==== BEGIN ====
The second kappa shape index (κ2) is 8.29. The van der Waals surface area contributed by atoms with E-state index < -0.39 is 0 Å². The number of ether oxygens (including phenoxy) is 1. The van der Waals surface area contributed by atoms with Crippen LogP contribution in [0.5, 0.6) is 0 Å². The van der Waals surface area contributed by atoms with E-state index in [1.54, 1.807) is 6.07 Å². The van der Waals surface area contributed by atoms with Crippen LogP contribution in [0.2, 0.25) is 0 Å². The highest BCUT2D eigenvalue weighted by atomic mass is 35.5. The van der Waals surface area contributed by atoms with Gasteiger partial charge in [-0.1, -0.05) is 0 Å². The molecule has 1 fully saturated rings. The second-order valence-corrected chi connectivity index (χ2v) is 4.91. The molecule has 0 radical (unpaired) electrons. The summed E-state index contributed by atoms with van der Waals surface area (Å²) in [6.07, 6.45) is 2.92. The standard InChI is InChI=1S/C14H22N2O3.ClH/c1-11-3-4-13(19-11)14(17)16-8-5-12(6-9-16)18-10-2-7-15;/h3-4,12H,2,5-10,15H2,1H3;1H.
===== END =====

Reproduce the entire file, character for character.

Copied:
The second kappa shape index (κ2) is 8.29. The van der Waals surface area contributed by atoms with E-state index < -0.39 is 0 Å². The number of ether oxygens (including phenoxy) is 1. The van der Waals surface area contributed by atoms with Crippen LogP contribution in [0.5, 0.6) is 0 Å². The van der Waals surface area contributed by atoms with E-state index in [1.54, 1.807) is 6.07 Å². The van der Waals surface area contributed by atoms with Crippen LogP contribution in [0.2, 0.25) is 0 Å². The highest BCUT2D eigenvalue weighted by atomic mass is 35.5. The van der Waals surface area contributed by atoms with Gasteiger partial charge in [-0.1, -0.05) is 0 Å². The molecule has 1 fully saturated rings. The second-order valence-corrected chi connectivity index (χ2v) is 4.91. The molecule has 0 radical (unpaired) electrons. The summed E-state index contributed by atoms with van der Waals surface area (Å²) in [6.07, 6.45) is 2.92. The standard InChI is InChI=1S/C14H22N2O3.ClH/c1-11-3-4-13(19-11)14(17)16-8-5-12(6-9-16)18-10-2-7-15;/h3-4,12H,2,5-10,15H2,1H3;1H.